A youth age 16 or 17 who is homeless, managing his or her own financial affairs, and living separate from parents can obtain his or her birth certificate and contract for housing, employment, purchase of a motor vehicle, receipt of a student loan, admission to postsecondary school, establishing a bank account, admission to a shelter, and receipt of services. Parents must have “acquiesced” to the youth living independently, and the youth must provide an affidavit stating his or her eligibility, signed by the minor and two adults who confirm the minor understands the legal implications of the contract.

Laws Empowering Minors Experiencing Homelessness to Consent for Shelter Services

California Family Code §6924 (1992)

A youth 12 years old or older may consent to residential shelter services if the youth is mature enough to participate intelligently in the services, and either would present a danger of serious physical or mental harm to self or to others without the services, or is the alleged victim of incest or child abuse.

Hawaii Revised Statutes §346-17.6 (2012)

A youth can consent to emergency shelter and related services if the youth understands the benefits, responsibilities, risks, and limits of the shelter and services, and agrees to adhere to the provider’s rules and cooperate and participate in the services recommended by the provider, if: 1) The provider has not, despite reasonable efforts, been able to contact a parent/guardian; 2) The provider has made contact with a parent/guardian, the parent/guardian has refused to consent, and the provider reasonably believes that the youth would incur or be threatened harm if the youth returned home; OR 3) The youth has refused to provide contact information for a parent/guardian, and the provider reasonably believes that the minor would incur or be threatened harm if the youth returned home.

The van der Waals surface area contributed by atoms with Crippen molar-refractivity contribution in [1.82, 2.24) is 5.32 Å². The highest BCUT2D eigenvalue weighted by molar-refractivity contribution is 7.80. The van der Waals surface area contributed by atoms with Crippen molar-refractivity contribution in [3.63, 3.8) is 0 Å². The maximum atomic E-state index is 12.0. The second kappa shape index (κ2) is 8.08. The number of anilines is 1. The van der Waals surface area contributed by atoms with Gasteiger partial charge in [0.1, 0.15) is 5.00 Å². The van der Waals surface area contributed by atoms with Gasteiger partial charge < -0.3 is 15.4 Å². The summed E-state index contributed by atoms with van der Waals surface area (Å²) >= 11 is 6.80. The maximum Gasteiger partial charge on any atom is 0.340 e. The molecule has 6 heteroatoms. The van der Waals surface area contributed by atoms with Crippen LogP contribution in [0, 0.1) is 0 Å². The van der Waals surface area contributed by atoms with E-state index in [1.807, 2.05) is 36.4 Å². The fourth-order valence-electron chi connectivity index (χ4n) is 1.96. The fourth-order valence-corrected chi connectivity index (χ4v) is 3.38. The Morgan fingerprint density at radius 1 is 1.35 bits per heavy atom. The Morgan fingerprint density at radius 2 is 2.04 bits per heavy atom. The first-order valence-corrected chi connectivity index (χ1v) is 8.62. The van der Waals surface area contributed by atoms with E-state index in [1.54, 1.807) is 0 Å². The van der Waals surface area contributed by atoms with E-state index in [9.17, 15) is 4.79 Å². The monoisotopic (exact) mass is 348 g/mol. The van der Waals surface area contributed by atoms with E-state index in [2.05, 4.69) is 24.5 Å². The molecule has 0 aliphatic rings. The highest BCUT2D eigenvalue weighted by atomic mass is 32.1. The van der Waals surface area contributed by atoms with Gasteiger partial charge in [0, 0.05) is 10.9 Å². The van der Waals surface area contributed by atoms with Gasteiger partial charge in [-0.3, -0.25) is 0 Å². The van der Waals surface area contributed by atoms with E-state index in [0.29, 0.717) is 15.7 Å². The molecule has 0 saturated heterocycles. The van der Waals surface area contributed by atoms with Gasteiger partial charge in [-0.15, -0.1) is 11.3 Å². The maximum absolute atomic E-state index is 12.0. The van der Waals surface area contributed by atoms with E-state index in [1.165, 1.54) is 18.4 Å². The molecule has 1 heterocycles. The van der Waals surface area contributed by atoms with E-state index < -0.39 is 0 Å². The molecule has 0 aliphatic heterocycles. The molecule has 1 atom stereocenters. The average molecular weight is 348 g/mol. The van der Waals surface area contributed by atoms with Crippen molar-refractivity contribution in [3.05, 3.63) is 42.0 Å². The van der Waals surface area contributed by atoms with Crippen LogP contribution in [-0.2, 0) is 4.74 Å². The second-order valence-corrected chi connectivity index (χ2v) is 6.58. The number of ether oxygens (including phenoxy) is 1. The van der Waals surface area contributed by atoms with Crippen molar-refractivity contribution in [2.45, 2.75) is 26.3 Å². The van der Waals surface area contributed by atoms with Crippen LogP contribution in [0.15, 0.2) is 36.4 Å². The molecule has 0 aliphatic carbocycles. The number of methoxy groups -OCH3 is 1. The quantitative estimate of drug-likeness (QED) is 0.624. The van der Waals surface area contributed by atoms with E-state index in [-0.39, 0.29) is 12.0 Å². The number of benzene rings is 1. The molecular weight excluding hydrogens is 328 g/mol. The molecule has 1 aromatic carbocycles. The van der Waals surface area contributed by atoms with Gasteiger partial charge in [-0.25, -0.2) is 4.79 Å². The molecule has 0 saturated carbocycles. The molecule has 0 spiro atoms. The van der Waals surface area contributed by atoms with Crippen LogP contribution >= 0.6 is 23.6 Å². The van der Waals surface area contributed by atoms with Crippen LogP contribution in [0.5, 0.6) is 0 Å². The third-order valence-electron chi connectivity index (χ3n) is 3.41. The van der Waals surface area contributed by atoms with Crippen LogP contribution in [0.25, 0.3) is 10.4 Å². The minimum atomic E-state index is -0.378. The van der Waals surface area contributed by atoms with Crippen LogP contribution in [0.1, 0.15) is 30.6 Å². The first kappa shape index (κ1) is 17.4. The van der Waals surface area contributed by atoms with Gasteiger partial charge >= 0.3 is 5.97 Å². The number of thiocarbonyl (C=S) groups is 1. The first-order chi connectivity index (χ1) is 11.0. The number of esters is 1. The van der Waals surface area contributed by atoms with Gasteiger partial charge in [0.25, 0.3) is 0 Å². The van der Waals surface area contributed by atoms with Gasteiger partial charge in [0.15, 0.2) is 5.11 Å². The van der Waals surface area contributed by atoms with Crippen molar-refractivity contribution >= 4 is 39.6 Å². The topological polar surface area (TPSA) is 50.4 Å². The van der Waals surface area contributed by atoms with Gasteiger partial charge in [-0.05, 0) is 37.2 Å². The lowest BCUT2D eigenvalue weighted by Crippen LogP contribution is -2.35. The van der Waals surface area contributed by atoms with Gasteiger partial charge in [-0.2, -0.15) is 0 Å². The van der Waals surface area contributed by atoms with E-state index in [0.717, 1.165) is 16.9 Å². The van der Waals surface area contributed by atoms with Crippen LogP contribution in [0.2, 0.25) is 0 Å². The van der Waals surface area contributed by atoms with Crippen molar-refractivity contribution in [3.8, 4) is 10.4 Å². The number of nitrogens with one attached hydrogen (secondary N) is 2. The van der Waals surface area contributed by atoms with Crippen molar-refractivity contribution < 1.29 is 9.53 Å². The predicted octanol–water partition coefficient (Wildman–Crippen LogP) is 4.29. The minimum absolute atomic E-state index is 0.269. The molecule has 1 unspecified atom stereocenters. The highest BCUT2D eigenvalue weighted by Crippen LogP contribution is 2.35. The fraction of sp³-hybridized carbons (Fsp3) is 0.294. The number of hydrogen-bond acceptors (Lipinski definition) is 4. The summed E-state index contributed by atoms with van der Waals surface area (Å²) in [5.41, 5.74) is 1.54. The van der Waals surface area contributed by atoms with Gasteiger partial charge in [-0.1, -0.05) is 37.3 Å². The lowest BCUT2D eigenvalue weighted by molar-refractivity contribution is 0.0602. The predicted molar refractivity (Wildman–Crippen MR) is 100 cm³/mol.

Indiana Code 31-36-3-2 (2009)

A shelter or program that provides shelter, or services or items related to providing shelter, may provide shelter, services, and items to homeless or low-income children without the notification, consent, or permission of the child’s parent, guardian, or custodian.

Maryland SB 207 (2020)

An unaccompanied minor (minor who is not in the physical custody of a parent or legal guardian and who is homeless or at significant danger of experiencing homelessness in the near future) in need of shelter may consent to shelter and supportive services for herself/himself and her/his child (if applicable), if the service provider reasonably believes that: